Many surveillance systems are cumbersome—with multi-vendor and multi-generation video systems. This makes video and data monitoring a big challenge. IVAR can be easily integrated into existing surveillance systems, enabling numerous cameras in different locations or sites to connect to a central cloud server as shown in Figure 2.
Gorilla's IVAR solution is a software-based comprehensive video surveillance system designed for CPU efficiency. It enables efficient monitoring across areas and activities to immediately detect emergencies and threats. With the creation of watch lists, for example, detection of unusual activities and repeat offenders reduces manual effort and human error. Another feature—intrusion detection—quickly identifies suspects and uses push notifications to alert personnel if an event occurs.
Remote administration allows operators to keep track of cameras and manage multiple feeds simultaneously. Security personnel can efficiently search, view, and monitor premises to increase situational awareness and reduce time to action. By integrating existing surveillance systems, all essential timeline and event data is displayed. And a single dashboard—providing centralized monitoring—brings it all together.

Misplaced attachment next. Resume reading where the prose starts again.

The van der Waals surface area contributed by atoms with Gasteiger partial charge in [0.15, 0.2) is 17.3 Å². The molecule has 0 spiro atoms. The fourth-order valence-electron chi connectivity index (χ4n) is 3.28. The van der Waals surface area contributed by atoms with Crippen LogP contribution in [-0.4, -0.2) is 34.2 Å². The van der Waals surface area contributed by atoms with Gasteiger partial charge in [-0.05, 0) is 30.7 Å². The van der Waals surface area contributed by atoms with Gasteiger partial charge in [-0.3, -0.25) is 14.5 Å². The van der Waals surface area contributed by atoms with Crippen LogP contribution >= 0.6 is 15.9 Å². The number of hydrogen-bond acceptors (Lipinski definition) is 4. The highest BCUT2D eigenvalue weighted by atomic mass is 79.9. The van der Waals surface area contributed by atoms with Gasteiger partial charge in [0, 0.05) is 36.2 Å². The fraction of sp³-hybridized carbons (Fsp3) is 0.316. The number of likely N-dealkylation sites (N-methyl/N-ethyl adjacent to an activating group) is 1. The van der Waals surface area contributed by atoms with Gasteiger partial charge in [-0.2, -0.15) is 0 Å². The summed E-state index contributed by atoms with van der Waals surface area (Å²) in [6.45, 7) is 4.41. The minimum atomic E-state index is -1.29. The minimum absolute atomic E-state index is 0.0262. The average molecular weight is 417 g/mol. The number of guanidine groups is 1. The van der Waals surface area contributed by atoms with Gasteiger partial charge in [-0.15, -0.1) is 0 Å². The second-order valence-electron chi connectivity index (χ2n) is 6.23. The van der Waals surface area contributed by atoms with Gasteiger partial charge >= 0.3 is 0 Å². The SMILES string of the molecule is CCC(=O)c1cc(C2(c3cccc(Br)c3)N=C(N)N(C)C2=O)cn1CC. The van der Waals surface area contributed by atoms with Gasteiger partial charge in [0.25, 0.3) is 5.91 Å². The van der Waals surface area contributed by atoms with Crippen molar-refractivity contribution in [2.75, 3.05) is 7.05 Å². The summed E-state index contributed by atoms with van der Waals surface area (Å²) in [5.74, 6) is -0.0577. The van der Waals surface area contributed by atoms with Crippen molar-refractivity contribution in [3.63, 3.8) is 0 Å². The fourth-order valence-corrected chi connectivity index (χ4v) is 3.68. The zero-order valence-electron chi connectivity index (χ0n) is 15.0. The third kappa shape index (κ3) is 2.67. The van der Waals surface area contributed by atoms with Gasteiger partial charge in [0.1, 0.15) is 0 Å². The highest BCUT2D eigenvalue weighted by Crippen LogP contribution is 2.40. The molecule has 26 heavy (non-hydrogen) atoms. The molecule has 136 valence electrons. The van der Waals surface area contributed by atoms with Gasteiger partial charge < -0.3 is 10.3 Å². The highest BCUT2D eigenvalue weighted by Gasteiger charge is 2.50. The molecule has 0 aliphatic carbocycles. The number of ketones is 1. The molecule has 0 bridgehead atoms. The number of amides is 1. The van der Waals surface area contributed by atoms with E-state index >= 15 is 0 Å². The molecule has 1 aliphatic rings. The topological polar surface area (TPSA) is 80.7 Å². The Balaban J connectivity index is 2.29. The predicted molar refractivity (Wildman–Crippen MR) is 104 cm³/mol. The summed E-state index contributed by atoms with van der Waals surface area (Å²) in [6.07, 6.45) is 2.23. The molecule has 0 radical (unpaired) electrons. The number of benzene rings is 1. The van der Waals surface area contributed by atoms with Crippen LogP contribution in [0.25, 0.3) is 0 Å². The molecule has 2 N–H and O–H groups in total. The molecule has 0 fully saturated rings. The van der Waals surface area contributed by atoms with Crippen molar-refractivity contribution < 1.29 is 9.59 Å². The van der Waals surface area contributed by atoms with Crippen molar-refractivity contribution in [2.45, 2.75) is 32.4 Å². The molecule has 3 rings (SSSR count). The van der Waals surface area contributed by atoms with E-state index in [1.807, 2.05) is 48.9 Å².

The IVAR solution takes a big step beyond traditional Network Video Recorder (NVR) systems, which typically provide storage, streaming, and playback on a proprietary platform. This limited flexibility makes it a huge challenge for these systems to keep up with rapidly evolving, high-performance technology.
“We can do a lot more today, with a lot less computing power. That’s definitely because of OpenVINO,” said Dr. Koh.
About the AuthorMore Content by Georganne Benesch